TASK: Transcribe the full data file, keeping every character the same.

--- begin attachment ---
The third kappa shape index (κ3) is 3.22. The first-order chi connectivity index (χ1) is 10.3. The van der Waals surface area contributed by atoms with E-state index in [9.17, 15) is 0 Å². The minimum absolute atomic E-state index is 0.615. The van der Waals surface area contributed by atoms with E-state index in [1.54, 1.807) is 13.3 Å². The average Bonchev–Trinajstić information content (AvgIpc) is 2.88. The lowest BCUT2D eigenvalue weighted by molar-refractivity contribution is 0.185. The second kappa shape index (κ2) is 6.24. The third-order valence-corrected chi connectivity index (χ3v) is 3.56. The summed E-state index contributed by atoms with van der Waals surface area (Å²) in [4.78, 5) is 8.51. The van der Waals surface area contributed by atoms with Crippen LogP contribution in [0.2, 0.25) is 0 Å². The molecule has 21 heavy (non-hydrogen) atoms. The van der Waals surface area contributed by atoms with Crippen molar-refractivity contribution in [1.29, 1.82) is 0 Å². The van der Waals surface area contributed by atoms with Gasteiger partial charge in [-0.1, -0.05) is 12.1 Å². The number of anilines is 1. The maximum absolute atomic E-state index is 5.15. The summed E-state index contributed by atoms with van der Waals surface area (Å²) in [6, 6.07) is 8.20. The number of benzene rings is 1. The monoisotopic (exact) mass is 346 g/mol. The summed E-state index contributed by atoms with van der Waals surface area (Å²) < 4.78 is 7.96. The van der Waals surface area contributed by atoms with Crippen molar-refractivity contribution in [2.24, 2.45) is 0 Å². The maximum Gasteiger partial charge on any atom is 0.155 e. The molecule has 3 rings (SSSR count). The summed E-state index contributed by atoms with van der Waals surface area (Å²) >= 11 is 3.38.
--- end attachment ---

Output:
The third kappa shape index (κ3) is 3.22. The first-order chi connectivity index (χ1) is 10.3. The van der Waals surface area contributed by atoms with E-state index in [9.17, 15) is 0 Å². The minimum absolute atomic E-state index is 0.615. The van der Waals surface area contributed by atoms with E-state index in [1.54, 1.807) is 13.3 Å². The average Bonchev–Trinajstić information content (AvgIpc) is 2.88. The lowest BCUT2D eigenvalue weighted by molar-refractivity contribution is 0.185. The second kappa shape index (κ2) is 6.24. The third-order valence-corrected chi connectivity index (χ3v) is 3.56. The summed E-state index contributed by atoms with van der Waals surface area (Å²) in [4.78, 5) is 8.51. The van der Waals surface area contributed by atoms with Crippen LogP contribution in [0.2, 0.25) is 0 Å². The molecule has 21 heavy (non-hydrogen) atoms. The van der Waals surface area contributed by atoms with Crippen molar-refractivity contribution in [1.29, 1.82) is 0 Å². The van der Waals surface area contributed by atoms with Gasteiger partial charge in [-0.1, -0.05) is 12.1 Å². The number of anilines is 1. The maximum absolute atomic E-state index is 5.15. The summed E-state index contributed by atoms with van der Waals surface area (Å²) in [6, 6.07) is 8.20. The number of benzene rings is 1. The monoisotopic (exact) mass is 346 g/mol. The summed E-state index contributed by atoms with van der Waals surface area (Å²) < 4.78 is 7.96. The van der Waals surface area contributed by atoms with Crippen molar-refractivity contribution in [2.24, 2.45) is 0 Å². The maximum Gasteiger partial charge on any atom is 0.155 e. The molecule has 3 rings (SSSR count). The summed E-state index contributed by atoms with van der Waals surface area (Å²) >= 11 is 3.38.